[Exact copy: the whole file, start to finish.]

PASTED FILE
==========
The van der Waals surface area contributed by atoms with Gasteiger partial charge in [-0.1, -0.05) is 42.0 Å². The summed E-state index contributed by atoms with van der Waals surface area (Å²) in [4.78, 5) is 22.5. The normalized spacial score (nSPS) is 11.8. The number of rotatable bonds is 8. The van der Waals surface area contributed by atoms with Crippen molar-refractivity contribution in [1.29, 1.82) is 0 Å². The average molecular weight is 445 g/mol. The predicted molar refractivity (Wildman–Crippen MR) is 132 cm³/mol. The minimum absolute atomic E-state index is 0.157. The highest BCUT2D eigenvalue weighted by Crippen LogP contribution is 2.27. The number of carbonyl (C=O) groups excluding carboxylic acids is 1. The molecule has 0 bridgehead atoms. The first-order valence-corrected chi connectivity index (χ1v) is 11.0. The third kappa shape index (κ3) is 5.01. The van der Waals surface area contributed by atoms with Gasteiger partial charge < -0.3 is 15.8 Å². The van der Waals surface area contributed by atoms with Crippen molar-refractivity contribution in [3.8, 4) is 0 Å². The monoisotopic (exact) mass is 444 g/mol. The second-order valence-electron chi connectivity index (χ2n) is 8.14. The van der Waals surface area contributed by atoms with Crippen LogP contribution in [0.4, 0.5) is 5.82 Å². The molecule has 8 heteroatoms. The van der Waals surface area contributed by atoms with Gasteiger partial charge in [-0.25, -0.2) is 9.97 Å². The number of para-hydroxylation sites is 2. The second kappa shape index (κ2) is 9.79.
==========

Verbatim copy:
The van der Waals surface area contributed by atoms with Gasteiger partial charge in [-0.1, -0.05) is 42.0 Å². The summed E-state index contributed by atoms with van der Waals surface area (Å²) in [4.78, 5) is 22.5. The normalized spacial score (nSPS) is 11.8. The number of rotatable bonds is 8. The van der Waals surface area contributed by atoms with Crippen molar-refractivity contribution in [1.29, 1.82) is 0 Å². The average molecular weight is 445 g/mol. The predicted molar refractivity (Wildman–Crippen MR) is 132 cm³/mol. The minimum absolute atomic E-state index is 0.157. The highest BCUT2D eigenvalue weighted by Crippen LogP contribution is 2.27. The number of carbonyl (C=O) groups excluding carboxylic acids is 1. The molecule has 0 bridgehead atoms. The first-order valence-corrected chi connectivity index (χ1v) is 11.0. The third kappa shape index (κ3) is 5.01. The van der Waals surface area contributed by atoms with Gasteiger partial charge < -0.3 is 15.8 Å². The van der Waals surface area contributed by atoms with Crippen molar-refractivity contribution in [3.8, 4) is 0 Å². The monoisotopic (exact) mass is 444 g/mol. The second-order valence-electron chi connectivity index (χ2n) is 8.14. The van der Waals surface area contributed by atoms with Crippen LogP contribution in [0.4, 0.5) is 5.82 Å². The molecule has 8 heteroatoms. The van der Waals surface area contributed by atoms with Gasteiger partial charge in [-0.25, -0.2) is 9.97 Å². The number of para-hydroxylation sites is 2. The second kappa shape index (κ2) is 9.79.